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Ship hijackings hit unprecedented high in 2008

PIRATES seized an unprecedented 49 ships and held nearly 900 crew members for ransom worldwide last year, mainly due to the surging number of attacks off Somalia's coast, a maritime watchdog said today.

Seafarers suffered 293 attacks globally in 2008, up from 263 recorded in the previous year, the International Maritime Bureau said in a report from its piracy reporting center in Kuala Lumpur, Malaysia.

Somali pirates were responsible for 111 of the attacks, most of which struck the Gulf of Aden, the London-based bureau said. Those attacks, aimed at hijacking vessels for ransom, peaked between September and November.

Forty-nine vessels were hijacked worldwide and 889 crew members were taken hostage _ the highest figures since the bureau began keeping records in 1991.

Attacks off Somalia accounted for 42 of the hijackings and 815 of the crew abducted, the report said. Other hotspots for brigands include Nigeria with 40 attacks last year and Indonesia with 28.

Somalia has not had a functioning government since 1991 and its lawless coastline is a haven for pirates. Multimillion dollar ransoms have become one of the only ways to make money in the impoverished nation. The pirates' biggest prize yet, a Saudi oil tanker, was released earlier this month.

The International Maritime Bureau urged governments to maintain security patrols in their waters and ships to remain vigilant against attacks amid the global financial downturn.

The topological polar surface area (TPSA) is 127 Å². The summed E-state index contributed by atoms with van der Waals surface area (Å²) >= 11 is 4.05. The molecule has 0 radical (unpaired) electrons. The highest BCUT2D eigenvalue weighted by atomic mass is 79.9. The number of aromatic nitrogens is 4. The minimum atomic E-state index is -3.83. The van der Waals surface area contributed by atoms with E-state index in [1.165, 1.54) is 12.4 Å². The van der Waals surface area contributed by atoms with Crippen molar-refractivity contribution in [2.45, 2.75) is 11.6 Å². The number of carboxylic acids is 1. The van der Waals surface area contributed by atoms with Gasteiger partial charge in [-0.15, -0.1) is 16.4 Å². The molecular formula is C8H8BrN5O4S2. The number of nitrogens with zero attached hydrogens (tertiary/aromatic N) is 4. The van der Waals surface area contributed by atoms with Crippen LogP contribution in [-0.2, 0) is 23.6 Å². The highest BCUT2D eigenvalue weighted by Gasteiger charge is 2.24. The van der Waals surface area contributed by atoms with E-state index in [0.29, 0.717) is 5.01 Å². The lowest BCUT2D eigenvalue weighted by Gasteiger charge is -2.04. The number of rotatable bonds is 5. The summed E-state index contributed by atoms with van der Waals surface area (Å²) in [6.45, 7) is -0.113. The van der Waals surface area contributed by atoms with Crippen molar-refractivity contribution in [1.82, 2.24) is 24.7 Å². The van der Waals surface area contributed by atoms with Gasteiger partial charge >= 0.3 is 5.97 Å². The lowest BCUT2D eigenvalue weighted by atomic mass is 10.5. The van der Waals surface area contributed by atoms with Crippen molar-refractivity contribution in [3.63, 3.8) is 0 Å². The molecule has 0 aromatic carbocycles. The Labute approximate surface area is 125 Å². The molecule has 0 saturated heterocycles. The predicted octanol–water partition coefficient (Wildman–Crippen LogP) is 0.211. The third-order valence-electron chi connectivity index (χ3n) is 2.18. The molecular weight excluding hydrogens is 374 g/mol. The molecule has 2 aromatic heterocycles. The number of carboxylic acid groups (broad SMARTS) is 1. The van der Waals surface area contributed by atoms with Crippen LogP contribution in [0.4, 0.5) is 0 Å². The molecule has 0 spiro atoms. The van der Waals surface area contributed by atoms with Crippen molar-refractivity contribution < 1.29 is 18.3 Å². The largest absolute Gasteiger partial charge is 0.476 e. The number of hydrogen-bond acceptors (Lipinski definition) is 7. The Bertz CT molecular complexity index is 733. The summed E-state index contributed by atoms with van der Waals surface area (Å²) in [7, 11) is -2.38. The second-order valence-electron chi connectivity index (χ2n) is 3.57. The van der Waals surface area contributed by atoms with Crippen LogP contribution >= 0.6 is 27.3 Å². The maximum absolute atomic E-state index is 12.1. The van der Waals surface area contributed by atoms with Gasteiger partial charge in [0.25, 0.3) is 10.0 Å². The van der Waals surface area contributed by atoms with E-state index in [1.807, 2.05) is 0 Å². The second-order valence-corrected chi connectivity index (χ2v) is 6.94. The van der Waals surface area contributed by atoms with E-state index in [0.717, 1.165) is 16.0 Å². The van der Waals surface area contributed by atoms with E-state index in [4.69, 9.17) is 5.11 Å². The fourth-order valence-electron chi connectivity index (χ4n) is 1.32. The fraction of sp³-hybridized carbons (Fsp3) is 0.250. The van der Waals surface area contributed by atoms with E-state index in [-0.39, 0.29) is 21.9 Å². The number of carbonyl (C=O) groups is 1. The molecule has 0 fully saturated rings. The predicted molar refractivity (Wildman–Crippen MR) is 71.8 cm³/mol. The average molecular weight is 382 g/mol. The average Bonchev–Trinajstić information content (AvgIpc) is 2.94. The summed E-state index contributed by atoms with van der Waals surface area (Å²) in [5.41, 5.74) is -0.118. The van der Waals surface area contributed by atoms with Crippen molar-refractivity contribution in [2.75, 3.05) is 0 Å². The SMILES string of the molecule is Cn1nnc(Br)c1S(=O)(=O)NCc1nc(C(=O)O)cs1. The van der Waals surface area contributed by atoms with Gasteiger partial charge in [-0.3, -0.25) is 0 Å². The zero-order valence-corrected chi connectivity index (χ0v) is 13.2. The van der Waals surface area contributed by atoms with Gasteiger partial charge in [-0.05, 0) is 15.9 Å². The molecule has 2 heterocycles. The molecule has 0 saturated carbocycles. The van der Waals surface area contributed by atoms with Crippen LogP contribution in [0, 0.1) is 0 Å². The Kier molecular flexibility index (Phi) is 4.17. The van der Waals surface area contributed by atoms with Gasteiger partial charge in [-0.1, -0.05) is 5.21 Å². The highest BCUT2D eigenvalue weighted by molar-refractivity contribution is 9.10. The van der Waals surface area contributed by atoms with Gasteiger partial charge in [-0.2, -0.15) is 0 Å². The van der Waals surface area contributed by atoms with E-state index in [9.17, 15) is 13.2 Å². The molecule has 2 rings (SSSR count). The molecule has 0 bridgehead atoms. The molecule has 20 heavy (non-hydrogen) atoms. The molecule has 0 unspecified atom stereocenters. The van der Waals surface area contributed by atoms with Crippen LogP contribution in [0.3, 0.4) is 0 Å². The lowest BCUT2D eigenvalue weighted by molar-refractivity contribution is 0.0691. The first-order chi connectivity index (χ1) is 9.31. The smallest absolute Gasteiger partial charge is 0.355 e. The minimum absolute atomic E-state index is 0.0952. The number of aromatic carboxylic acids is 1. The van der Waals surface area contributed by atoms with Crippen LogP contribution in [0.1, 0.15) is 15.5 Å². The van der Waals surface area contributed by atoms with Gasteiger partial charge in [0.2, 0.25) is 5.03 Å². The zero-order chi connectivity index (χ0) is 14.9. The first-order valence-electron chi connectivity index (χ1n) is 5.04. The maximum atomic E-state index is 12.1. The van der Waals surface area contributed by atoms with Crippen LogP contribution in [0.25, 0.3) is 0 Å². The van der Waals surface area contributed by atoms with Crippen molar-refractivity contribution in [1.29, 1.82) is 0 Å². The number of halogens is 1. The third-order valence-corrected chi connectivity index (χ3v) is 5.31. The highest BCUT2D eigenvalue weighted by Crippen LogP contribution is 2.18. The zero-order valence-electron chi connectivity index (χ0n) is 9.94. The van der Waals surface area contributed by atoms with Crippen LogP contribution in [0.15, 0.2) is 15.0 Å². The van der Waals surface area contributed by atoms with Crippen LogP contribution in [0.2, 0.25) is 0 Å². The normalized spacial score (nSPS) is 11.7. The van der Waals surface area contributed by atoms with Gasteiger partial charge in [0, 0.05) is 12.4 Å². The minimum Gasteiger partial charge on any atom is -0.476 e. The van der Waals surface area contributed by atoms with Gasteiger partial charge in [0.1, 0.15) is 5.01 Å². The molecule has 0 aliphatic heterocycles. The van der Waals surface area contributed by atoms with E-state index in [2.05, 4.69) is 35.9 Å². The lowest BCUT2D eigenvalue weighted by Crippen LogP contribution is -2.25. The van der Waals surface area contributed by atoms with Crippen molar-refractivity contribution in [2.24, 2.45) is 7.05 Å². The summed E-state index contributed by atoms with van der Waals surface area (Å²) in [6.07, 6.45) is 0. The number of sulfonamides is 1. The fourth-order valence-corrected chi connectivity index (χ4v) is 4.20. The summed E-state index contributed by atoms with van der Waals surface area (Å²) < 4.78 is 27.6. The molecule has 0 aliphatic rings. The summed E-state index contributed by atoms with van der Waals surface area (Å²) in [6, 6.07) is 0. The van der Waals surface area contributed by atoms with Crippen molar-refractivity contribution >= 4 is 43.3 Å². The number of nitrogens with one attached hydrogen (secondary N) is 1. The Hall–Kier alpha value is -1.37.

"With the world economy in its present uncertain condition, there is a possibility of piracy increasing," the bureau said in a statement.

Attacks worldwide have also grown more violent over the past year, the bureau said, with 11 crew members killed and 21 missing and presumed dead. The number of incidents in which guns were used nearly doubled from 72 in 2007 to 139 last year.

An international flotilla including US warships has stopped many attacks in recent weeks, but the area is too vast to keep all ships safe in the vital sea lane that links Asia to Europe.

The Dutch government called on European countries to ensure all arrested pirates face justice after agreeing yesterday to prosecute five suspected pirates captured this month by the Danish navy off the coast of Somalia.

Eight pirates arrested last month by a British warship went before a Kenyan court in Mombasa on Wednesday. France is holding pirates arrested in two separate attacks on French vessels. They are awaiting trial. India also has handed over 11 Somali pirates to Yemen.


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